Blackening of cinnabar (?-HgS) constituted a dilemma for ancient artists and modern conservators as well. In this research program, the mechanisms of HgS phase transformation were studied using several analytical techniques: scanning electron microscopy, energy dispersive spectroscopy, X-ray powder diffraction, Raman spectroscopy, and cathodoluminescence spectroscopy. The experimental study was coupled with advanced computational modeling of materials using Ab initio density functional theory methods. Natural and synthetic standards representing both hexagonal (?-HgS) and cubic (?-HgS) polymorphs of mercuric sulfide were submitted to several kinds of physical treatment to induce transformation in either direction and the products were characterized using appropriate analytical method.

Experimental work shows that physical parameters such as radiation, mechanical activation or thermal treatment can induce the transformation in one or the other direction. The results obtained to date, suggest that blackening is due to amorphization and formation of an intermediate phase, thus following a “nucleation and growth” mechanism. Meanwhile, modeling of the structure shows that the polymorphic difference is primarily associated with the expansion of the c-axis in going from cinnabar to metacinnabar. It also indicates that optical behavior of these two phases is inherently related to the structure of their respective band gaps. The combination of the two approaches has thus proved very powerful in understanding the mechanism of the phase transformation, which is central to any successful preservation of the red pigment and to the restoration of its color once blackened.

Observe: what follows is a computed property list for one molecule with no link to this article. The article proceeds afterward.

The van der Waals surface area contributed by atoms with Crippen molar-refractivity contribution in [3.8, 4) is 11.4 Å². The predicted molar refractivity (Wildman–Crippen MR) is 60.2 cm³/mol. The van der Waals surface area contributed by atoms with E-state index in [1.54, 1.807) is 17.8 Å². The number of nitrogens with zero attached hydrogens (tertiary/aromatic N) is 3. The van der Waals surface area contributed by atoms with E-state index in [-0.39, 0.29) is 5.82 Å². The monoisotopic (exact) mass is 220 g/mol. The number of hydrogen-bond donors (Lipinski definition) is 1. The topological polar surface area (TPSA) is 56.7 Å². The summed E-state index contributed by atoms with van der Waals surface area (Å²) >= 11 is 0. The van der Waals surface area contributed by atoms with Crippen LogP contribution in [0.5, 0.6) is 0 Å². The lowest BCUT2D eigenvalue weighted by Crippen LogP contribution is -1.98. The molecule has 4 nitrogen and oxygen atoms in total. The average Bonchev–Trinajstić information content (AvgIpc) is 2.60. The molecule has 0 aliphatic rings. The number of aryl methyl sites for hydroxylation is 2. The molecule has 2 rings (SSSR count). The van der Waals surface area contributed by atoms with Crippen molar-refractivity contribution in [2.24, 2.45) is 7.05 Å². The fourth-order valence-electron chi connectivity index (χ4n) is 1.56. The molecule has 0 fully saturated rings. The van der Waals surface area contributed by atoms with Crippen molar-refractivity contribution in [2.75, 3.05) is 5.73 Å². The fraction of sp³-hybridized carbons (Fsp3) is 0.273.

This research was made possible through Grant MT-2210-02-NC-12 from the National Center for Preservation Technology and Training (NCPTT).

National Center for Preservation Technology and Training
645 University Parkway
Natchitoches, LA 71457

Email: ncptt[at]nps.gov
Phone: (318) 356-7444
Fax: (318) 356-9119